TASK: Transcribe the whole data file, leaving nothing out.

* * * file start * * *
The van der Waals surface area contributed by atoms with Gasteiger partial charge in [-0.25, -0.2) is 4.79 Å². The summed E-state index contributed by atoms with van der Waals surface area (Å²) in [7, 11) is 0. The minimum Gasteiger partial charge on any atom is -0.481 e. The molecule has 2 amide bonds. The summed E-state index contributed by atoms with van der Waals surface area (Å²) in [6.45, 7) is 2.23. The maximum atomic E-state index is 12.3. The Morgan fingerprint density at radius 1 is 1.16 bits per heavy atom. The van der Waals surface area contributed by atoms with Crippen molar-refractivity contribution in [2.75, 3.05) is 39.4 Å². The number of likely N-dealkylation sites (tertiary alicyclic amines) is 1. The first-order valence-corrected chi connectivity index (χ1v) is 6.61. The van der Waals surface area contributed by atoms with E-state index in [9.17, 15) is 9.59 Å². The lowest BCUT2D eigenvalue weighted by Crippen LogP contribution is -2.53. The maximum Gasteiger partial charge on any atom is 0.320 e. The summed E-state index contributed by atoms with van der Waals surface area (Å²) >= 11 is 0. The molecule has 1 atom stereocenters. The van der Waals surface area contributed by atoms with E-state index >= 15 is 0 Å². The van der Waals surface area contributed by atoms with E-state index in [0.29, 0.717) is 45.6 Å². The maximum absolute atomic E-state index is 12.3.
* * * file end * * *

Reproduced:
The van der Waals surface area contributed by atoms with Gasteiger partial charge in [-0.25, -0.2) is 4.79 Å². The summed E-state index contributed by atoms with van der Waals surface area (Å²) in [7, 11) is 0. The minimum Gasteiger partial charge on any atom is -0.481 e. The molecule has 2 amide bonds. The summed E-state index contributed by atoms with van der Waals surface area (Å²) in [6.45, 7) is 2.23. The maximum atomic E-state index is 12.3. The Morgan fingerprint density at radius 1 is 1.16 bits per heavy atom. The van der Waals surface area contributed by atoms with Crippen molar-refractivity contribution in [2.75, 3.05) is 39.4 Å². The number of likely N-dealkylation sites (tertiary alicyclic amines) is 1. The first-order valence-corrected chi connectivity index (χ1v) is 6.61. The van der Waals surface area contributed by atoms with E-state index in [9.17, 15) is 9.59 Å². The lowest BCUT2D eigenvalue weighted by Crippen LogP contribution is -2.53. The maximum Gasteiger partial charge on any atom is 0.320 e. The summed E-state index contributed by atoms with van der Waals surface area (Å²) >= 11 is 0. The molecule has 1 atom stereocenters. The van der Waals surface area contributed by atoms with E-state index >= 15 is 0 Å². The van der Waals surface area contributed by atoms with E-state index in [0.29, 0.717) is 45.6 Å². The maximum absolute atomic E-state index is 12.3.